Off-and-on over the past few years I’ve been helping out with the RepoData project, which is a dataset of location information for more than 30,000 archival repositories in the United States. The initial data collection was done by Eira, Ben, and Whitney over several years by aggregating information from over 100 sources. After this heavy lift I worked a bit with Hillel to help move the data from Excel spreadsheets (where they were initially created) to CSV, JSON and GeoJSON files, where they are managed now in GitHub.

The hope has been to make it easy for people to update this data, without needing to submit pull requests on Github. There is still work to do on that front. However, we were fortunate to have a pull request contribution from Charlie Macquarie, who had collected some data for California archives in the California Revealed project. This data gave us a chance to test how we would integrate contributions into the existing dataset. As we merged this data we noticed that we did end up with some duplicates.

We realized that we needed a process to ensure that we weren’t introducing duplicate entries, when people submitted new data via GitHub. Specifically we wanted a process that:

  • identifies potential duplicates by archive name, city and state
  • allows information to be merged from one record to another, when the new data had additional information
  • allows the deletion of duplicate records
  • could identify duplicates involving a particular contributor
  • could ignore duplicates where a PO Box was involved (the dataset is known to have these)
  • keeps the data sorted properly so that diffs were possible
  • relatively simple to run by a project contributor

These are some pretty specific requirements. After conferring with Hillel and Charlie I developed a small Python Terminal User Interface utility that uses Pandas and Rich to let a user manipulate the dataset using a set of keyboard commands: next, previous, move, delete, etc.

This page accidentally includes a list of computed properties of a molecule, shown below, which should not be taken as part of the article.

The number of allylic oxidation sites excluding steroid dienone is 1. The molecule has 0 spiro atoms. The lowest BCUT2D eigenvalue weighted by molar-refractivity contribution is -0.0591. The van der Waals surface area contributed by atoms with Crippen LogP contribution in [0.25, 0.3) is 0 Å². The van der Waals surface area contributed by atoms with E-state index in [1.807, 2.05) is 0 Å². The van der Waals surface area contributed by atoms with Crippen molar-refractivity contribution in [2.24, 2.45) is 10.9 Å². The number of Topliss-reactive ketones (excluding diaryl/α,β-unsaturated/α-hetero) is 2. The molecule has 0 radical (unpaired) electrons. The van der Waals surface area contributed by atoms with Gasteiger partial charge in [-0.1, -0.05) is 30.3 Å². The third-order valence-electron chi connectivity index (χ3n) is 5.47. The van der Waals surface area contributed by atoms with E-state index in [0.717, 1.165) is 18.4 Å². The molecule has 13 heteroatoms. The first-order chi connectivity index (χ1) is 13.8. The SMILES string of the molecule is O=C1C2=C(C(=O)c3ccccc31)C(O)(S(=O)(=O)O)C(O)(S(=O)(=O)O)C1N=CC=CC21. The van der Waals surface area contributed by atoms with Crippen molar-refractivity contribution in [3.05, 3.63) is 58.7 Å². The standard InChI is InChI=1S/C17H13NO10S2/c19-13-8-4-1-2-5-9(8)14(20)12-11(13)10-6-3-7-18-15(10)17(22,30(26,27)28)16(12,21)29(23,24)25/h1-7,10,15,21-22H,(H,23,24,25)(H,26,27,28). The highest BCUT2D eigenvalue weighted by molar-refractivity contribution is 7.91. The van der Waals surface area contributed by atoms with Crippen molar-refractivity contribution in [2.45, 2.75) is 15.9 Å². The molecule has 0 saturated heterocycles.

When you run the program you are presented with text interface where the identified duplicate records are laid out side by side. The user can choose to copy values from one record to another, delete records once they are no longer needed, and save when they are done.

In general I was pretty happy with Rich for displaying the data in the terminal. It seems mostly oriented to creating TUI displays, and (unless I misunderstood) the components for gathering input were pretty rudimentary, but seemed to get the job done.

We’ll see how well the TUI approach works in practice, but I like the fact that we don’t need to keep a web application online for doing this data-curation, or giving complicated instructions for using Google Sheets, Excel or something else. Running the tool is fairly easy, assuming you’ve have a modern Python environment with Poetry installed (big assumptions I guess).

A couple years ago I created a map using the geo-coordinates in the data. It lets you zoom in on locations, and even link to Google Street View to see what the location looks like. For example:

It’s actually kind of fun trying to find the archive where you land in Street View…

I’m thinking one way of moving the data curation process forward a bit would be to allow people to search this datai on the map, and to easily click on a link in the record detail to create a ticket in Github, if data needs to be updated. A similar link for adding an entry could also be provided that populates a GitHub issue. This will require someone to keep an eye on the issue tracker for records that need to be updated, but hopefully that won’t be too difficult. Maybe a view into the issue queue could go on the website as well as a reminder?

If you have thoughts or ideas please get in touch. And if the data is useful to you please download and use it, it’s available under a Open Data Commons Open Database License.

Update: I got some good feedback from Timothy who suggested that it might be worth checking out the Textual Python framework, which has some common ancestry with Rich, and provides more features for events and interactivity, which I found kind of rudimentary in Rich.